In 2012, Griffin Weir batted .422 with eight doubles and 22 RBIs as the Amherst Comets went 19-9 overall and shared the Southwestern Conference title with Avon Lake with a 10-4 record. He was a first-team All-SWC and All-Lorain County selection as a junior, and for good measure orally committed to Stanford.
It was a season most high school baseball players only dream about.
Weir isn’t most high school baseball players.
He is arguably the top player in Lorain County and one of the best in Ohio. He’s signed and waiting to be delivered to Palo Alto, Calif., to begin life as a Cardinal after his senior season and graduation. He has high expectations for himself.
So while last season was a success at the plate, it was a disaster where it mattered most to him — on the mound.
After pitching four innings against Avon, he moved from the mound to third base to finish the game. He then went home, showered and his right arm “just blew up.” The diagnosis was a strained elbow muscle that shut him down for the season as a pitcher.
“I hated every minute of sitting on the bench,” said Weir, who offered pitching advice to teammates as a way to stay involved. “It was not enjoyable at all. I like to be out there with my teammates, and all I could do was watch.
“It got a little better when I was allowed to hit, but I still wanted to be pitching. It’s what I love to do.”
The affection for baseball is normal given his success, but Weir admits it wasn’t always his favorite sport. Basketball held that honor until Weir gave up the dream for the reality of baseball.
“Basketball was my favorite sport when I got to high school,” said Weir, who lettered on the court as a sophomore and junior. “But I quickly realized that baseball was my ticket to the next level and started putting a lot of effort into it. It was tough not to play basketball this year, but after the elbow injury it was for the best.
“The transition from basketball to baseball the past couple of years was sloppy and I didn’t want to reinjure the arm.”
Although the injury cost him a season of pitching and ended his basketball career, there was a silver lining. The time off allowed Weir to work on his mechanics, and he’s pitching better than ever.
“I worked on my curveball and reinvented my throwing motion,” he said. “I have a lot better control of the pitch and it’s actually easier on my arm when I throw it now. So I guess everything happens for a reason.”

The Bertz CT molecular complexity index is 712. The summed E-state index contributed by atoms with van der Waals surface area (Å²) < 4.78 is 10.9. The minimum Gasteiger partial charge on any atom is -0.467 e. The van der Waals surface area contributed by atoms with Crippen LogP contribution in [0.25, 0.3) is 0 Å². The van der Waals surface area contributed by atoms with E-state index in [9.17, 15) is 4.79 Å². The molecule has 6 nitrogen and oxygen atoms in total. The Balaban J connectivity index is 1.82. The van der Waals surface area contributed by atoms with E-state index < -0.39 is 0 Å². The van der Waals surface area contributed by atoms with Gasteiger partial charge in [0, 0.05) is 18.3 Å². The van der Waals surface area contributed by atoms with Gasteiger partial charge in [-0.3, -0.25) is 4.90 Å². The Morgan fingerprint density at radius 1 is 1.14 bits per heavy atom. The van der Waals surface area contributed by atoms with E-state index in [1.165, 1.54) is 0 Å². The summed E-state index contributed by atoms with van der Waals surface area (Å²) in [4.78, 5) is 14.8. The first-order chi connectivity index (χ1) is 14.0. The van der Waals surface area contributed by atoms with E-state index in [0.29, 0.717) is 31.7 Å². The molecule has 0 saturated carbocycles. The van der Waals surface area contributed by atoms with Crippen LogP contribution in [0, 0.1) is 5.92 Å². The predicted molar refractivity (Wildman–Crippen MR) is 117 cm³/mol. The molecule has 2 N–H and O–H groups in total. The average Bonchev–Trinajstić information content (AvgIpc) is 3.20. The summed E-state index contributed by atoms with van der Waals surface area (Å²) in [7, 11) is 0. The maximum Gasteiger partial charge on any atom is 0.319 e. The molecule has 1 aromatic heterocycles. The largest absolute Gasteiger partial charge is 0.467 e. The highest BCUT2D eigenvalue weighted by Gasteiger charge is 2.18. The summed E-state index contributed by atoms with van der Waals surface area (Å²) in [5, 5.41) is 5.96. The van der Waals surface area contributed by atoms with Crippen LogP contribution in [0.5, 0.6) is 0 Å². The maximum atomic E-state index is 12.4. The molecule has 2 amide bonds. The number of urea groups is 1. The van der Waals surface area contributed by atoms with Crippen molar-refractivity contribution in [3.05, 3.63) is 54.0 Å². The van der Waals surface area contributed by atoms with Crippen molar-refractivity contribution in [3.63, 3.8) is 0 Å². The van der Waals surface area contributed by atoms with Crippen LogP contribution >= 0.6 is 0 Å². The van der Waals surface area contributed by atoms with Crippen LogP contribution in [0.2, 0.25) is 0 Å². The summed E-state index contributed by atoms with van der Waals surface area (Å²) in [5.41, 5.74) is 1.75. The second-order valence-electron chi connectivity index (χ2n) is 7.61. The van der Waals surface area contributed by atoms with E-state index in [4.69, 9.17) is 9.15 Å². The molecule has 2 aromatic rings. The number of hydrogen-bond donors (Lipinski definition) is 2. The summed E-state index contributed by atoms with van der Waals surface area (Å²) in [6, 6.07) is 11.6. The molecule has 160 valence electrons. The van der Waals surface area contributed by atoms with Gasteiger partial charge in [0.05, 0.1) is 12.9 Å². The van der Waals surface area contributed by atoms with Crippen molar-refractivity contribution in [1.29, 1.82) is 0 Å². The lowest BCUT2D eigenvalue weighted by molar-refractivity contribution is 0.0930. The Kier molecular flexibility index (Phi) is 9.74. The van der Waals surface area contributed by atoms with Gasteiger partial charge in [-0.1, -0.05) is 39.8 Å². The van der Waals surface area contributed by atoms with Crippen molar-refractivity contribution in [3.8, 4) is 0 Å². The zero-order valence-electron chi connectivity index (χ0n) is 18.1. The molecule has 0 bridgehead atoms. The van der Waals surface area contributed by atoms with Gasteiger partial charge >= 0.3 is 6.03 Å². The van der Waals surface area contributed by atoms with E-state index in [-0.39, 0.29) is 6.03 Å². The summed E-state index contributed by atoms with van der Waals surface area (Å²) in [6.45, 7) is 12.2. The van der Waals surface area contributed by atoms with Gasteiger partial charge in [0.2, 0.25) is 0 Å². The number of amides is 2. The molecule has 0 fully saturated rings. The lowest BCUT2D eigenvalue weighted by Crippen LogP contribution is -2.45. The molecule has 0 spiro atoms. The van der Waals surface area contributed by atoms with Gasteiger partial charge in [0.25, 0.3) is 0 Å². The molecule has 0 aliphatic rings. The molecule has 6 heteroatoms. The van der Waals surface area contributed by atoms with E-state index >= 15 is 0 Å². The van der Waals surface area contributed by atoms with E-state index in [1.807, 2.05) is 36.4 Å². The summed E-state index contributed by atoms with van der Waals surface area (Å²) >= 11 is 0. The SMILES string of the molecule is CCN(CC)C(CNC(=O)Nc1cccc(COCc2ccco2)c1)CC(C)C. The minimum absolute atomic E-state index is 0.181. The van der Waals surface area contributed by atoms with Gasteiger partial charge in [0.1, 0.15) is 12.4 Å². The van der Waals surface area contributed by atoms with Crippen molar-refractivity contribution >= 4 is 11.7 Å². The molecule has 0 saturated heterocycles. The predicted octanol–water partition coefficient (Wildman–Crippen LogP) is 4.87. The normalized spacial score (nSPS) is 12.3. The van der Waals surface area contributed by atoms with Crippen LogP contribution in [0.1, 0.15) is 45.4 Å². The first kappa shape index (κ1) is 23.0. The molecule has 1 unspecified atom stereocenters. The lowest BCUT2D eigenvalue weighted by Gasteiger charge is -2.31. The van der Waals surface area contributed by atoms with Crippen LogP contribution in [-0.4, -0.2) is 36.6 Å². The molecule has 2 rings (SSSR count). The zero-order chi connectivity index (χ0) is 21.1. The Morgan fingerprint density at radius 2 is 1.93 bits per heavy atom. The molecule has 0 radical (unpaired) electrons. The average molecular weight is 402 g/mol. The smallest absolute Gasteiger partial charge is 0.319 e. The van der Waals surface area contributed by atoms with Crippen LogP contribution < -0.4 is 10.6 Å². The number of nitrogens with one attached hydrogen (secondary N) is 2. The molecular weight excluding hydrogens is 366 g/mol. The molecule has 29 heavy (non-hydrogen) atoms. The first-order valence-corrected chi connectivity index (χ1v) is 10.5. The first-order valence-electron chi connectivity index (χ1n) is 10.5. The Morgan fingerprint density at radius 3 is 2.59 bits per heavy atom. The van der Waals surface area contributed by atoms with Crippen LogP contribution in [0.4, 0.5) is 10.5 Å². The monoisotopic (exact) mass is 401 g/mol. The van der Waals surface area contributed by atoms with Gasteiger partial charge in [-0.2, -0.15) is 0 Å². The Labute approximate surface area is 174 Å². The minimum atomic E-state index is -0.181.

In addition to the curveball, Weir throws two-seam and four-seam fastballs and a change-up. He considers the two-seamer and change-up his best pitches. Amherst coach Matt Rositano believes all of Weir’s pitches are good. Really good.
“He has the tools to go to the next level and beyond,” said Rositano, in his first year. “He is throwing his fastball consistently in the 89-92 miles per hour range. His other pitches are outstanding. He’s got a great work ethic and wants to maximize his abilities. He’s a leader on and off the field for us.
“He’s going to go as far as he wants to go.”
Repeating as SWC champs and winning a district championship are at the top of Weir’s to-do list. A state title, a successful college career and a potential professional career sit behind the more immediate goals.
“We have to take it one step at a time,” he said. “We have to do the first two things if we want to do the next thing. Individually, I need to do the same thing and focus on the present. If I do that, then the future will take care of itself.”
Although he has signed with Stanford, Weir would like to pitch well enough this spring to move into the first 10 rounds of the MLB amateur draft. He can work on moving up even higher once he lands at Stanford.
“I missed a season so I have a lot of work to do,” Weir said. “You’re only as good as your last season and I last pitched on the high school level two years ago.”
Weir carries a 4.1 grade-point average and plans to major in finance at Stanford. Its reputation as an academic and athletic institution wasn’t the only thing that attracted Weir.
“I liked everything about the school,” he said. “Obviously, academics and athletics were at the top of my list. But the coaches were nice, I felt comfortable in the atmosphere there and I liked the weather. I live in Ohio, where we play baseball in the cold and in the rain.
“I’m going to enjoy playing baseball in California.”
Contact Hans Schneider at 329-7135 or email@example.com.